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For every increment increase in a participant’s usual score for depressive symptoms, investigators of a new study found weight increased a month later by 45g, only for participants with overweight and obesity.
Among individuals with overweight or obesity, an increase in depressive symptopms could lead to an uptick in bodyweight in the near future, according to a new study.1
Using data obtained from the Fenland COVID-19 app study, results of the study revealed an association between increased depressive symptoms and weight gain among individuals with overweight or obesity that was not present among individuals considered to be normal weight.
“People with a high BMI are already at greater risk from other health conditions, so this could potentially lead to a further deterioration in their health,” said lead investigator Julia Mueller, PhD, from the MRC Epidemiology Unit at the University of Cambridge in Cambridge, United Kingdom, in a press release.1 “Monitoring and addressing depressive symptoms in individuals with overweight or obesity could help prevent further weight gain and be beneficial to both their mental and physical health.”
Led by Mueller, the study sought to investigate whether mental health variation was associated with weight a month later, whether associations between mental health and weight vary by participants characteristics such as age, sex, education, occupation, and baseline BMI, and whether weight is associated with worsened mental health.2
As part of the Participants completed digital questionnaires on mental wellbeing and bodyweight every month for 9 months using a mobile app. Each individual's symptoms of depression, anxiety, and perceived stress were assessed using the Patient Health Questionnaire, Generalized Anxiety Disorder Questionnaire, and Perceived Stress Scale, respectively. For the purpose of analysis, investigators defined overweight as a BMI between 25 to 29.9 kg/m2 and obesity as a BMI of 30 kg/m2 or greater.
Mean scores for participants were 4.7 for stress, 4.8 for depressive symptoms, and 4.9 for anxiety symptoms. The greatest scores among participants were 24 for depression, 21 for anxiety, and 40 for stress.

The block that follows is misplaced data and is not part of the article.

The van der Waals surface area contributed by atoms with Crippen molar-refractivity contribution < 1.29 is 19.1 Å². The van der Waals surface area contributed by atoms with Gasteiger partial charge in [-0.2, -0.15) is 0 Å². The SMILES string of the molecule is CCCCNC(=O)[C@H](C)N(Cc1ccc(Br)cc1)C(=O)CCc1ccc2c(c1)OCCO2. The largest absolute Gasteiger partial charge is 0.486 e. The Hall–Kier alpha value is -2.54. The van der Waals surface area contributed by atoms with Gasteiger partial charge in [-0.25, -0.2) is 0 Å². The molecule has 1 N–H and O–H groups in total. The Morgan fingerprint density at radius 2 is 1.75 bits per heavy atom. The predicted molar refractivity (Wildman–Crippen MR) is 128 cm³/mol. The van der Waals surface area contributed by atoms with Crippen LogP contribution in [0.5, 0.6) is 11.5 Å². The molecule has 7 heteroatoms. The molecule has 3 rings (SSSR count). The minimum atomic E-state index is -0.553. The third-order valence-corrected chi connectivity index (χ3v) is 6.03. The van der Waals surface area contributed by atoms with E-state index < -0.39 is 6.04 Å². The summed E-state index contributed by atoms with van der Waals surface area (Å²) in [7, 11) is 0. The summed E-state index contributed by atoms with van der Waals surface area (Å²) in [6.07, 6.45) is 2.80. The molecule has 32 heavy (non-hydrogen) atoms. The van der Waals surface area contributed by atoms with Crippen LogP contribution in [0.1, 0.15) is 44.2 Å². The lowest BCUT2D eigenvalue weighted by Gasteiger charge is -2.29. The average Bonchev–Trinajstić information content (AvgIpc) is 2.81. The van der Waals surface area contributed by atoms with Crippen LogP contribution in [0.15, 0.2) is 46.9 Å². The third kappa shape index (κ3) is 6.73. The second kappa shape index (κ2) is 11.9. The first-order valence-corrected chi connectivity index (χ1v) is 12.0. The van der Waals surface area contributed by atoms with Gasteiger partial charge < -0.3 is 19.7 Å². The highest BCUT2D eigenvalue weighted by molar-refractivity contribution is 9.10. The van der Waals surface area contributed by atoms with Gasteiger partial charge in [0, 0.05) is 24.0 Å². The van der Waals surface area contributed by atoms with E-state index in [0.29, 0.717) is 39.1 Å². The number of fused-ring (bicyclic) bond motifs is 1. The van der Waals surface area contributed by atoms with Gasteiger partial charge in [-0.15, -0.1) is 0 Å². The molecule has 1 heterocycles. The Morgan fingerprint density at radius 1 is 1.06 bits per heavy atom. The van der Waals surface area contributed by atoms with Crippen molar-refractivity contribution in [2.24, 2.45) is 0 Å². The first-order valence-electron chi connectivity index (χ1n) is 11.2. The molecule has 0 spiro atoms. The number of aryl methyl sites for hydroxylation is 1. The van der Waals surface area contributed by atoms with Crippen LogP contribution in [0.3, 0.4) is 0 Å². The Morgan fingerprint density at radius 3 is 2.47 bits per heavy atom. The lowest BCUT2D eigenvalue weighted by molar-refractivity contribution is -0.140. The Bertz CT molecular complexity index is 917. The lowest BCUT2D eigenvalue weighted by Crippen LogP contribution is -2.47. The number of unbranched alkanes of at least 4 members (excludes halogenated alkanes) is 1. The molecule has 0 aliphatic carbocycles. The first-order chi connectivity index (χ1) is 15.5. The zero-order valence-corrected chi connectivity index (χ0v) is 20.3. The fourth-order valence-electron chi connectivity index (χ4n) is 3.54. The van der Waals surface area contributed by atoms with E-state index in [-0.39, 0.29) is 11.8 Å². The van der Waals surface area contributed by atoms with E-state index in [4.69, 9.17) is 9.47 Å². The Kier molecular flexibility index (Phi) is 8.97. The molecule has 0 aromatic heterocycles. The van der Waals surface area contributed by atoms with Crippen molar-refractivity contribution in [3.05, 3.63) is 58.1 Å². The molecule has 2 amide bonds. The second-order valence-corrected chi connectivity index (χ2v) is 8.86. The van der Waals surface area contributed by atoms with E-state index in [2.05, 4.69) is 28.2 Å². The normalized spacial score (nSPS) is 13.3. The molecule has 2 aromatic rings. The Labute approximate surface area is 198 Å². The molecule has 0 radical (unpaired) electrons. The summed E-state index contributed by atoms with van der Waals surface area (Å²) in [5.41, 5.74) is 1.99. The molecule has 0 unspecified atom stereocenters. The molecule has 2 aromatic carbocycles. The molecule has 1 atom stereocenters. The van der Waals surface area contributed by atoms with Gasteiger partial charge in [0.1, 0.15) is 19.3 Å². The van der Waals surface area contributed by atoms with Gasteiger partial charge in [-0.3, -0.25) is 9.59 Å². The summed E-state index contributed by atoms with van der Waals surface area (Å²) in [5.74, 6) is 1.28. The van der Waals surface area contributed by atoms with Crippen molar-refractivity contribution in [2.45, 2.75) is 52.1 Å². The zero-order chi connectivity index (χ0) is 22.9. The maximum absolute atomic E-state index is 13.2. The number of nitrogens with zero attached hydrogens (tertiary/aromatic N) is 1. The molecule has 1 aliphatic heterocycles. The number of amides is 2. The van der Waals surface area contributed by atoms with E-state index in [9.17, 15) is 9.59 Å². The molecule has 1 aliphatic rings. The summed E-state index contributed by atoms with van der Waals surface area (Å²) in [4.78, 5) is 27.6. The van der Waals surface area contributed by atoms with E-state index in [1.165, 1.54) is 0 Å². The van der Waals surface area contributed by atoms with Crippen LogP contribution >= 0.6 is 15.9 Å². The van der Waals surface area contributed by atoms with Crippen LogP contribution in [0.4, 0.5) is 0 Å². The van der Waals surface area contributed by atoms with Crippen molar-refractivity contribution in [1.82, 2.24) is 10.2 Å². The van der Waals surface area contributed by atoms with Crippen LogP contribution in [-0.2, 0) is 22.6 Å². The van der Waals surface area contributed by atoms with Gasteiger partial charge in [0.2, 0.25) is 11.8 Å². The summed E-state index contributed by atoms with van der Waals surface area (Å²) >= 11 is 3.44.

After conducting statistical modeling, the team found weight increased a month later by 45 g for every increment increase in an individual’s usual score for depressive symptoms. Investigators pointed out this correlates to a weight gain of 225 g for an increase of 5 to 10 in depressive symptoms score.
“Although the weight gain was relatively small, even small weight changes occurring over short periods of time can lead to larger weight changes in the long-term, particularly among those with overweight and obesity,” Mueller said in the press release.
Overweight individuals with increased depressive symptoms had a weight gain of 52 g and obese individuals had a weight gain of 71g. When examining the estimated difference in weight for each unit of exposure, investigators found the change in raw depressive symptom score was 0.027 (95% CI, 0.006 to 0.047) and the change in raw anxiety symptom score was 0.0013 (95% CI, -0.006 to 0.033).
Investigators also pointed out the findings did not indicate poor mental health as a cause or consequence of obesity, unlike the previous studies which supported the causality. According to investigators, the findings suggest the relationship between depressive symptoms and weight did not occur due to reverse causality. Of note, the team stated limitations of the study include limited generalizability and missing data from some participants.
“Our findings tentatively suggest that, if weight management interventions for adults with overweight/obesity monitor depressive symptoms over time and intervene when symptoms rise above their usual level, this may help prevent future weight gain,” the investigators wrote. “Using mobile phone technology, it is possible to collect data frequently over extended periods of time (as demonstrated in the present study) and use this to provide adaptive, context-specific support.”